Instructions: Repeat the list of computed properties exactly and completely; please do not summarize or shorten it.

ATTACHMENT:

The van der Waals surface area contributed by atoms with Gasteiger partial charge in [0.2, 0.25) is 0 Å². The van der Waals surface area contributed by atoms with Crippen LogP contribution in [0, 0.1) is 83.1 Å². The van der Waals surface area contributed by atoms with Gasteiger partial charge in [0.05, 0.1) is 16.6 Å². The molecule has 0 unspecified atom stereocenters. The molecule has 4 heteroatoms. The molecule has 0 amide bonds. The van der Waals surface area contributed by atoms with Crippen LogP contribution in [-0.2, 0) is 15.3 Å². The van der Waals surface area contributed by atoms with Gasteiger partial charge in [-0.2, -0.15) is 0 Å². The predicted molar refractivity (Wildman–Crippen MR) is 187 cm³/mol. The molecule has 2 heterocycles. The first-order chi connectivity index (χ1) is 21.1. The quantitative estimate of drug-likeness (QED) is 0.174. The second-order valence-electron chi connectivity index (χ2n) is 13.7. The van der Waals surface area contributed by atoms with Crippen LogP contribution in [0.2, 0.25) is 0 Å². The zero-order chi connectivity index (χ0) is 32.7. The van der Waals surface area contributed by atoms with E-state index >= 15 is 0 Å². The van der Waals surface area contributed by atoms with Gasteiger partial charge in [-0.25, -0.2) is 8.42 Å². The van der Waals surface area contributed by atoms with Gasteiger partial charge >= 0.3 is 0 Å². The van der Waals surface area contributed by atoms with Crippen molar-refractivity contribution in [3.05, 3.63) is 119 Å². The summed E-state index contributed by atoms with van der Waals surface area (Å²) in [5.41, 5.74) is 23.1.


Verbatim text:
The van der Waals surface area contributed by atoms with Gasteiger partial charge in [0.2, 0.25) is 0 Å². The van der Waals surface area contributed by atoms with Crippen LogP contribution in [0, 0.1) is 83.1 Å². The van der Waals surface area contributed by atoms with Gasteiger partial charge in [0.05, 0.1) is 16.6 Å². The molecule has 0 unspecified atom stereocenters. The molecule has 4 heteroatoms. The molecule has 0 amide bonds. The van der Waals surface area contributed by atoms with Crippen LogP contribution in [-0.2, 0) is 15.3 Å². The van der Waals surface area contributed by atoms with Gasteiger partial charge in [-0.2, -0.15) is 0 Å². The predicted molar refractivity (Wildman–Crippen MR) is 187 cm³/mol. The molecule has 2 heterocycles. The first-order chi connectivity index (χ1) is 21.1. The quantitative estimate of drug-likeness (QED) is 0.174. The second-order valence-electron chi connectivity index (χ2n) is 13.7. The van der Waals surface area contributed by atoms with Crippen LogP contribution in [0.2, 0.25) is 0 Å². The zero-order chi connectivity index (χ0) is 32.7. The van der Waals surface area contributed by atoms with E-state index >= 15 is 0 Å². The van der Waals surface area contributed by atoms with Gasteiger partial charge in [-0.25, -0.2) is 8.42 Å². The van der Waals surface area contributed by atoms with Gasteiger partial charge >= 0.3 is 0 Å². The van der Waals surface area contributed by atoms with Crippen molar-refractivity contribution in [3.05, 3.63) is 119 Å². The summed E-state index contributed by atoms with van der Waals surface area (Å²) in [5.41, 5.74) is 23.1.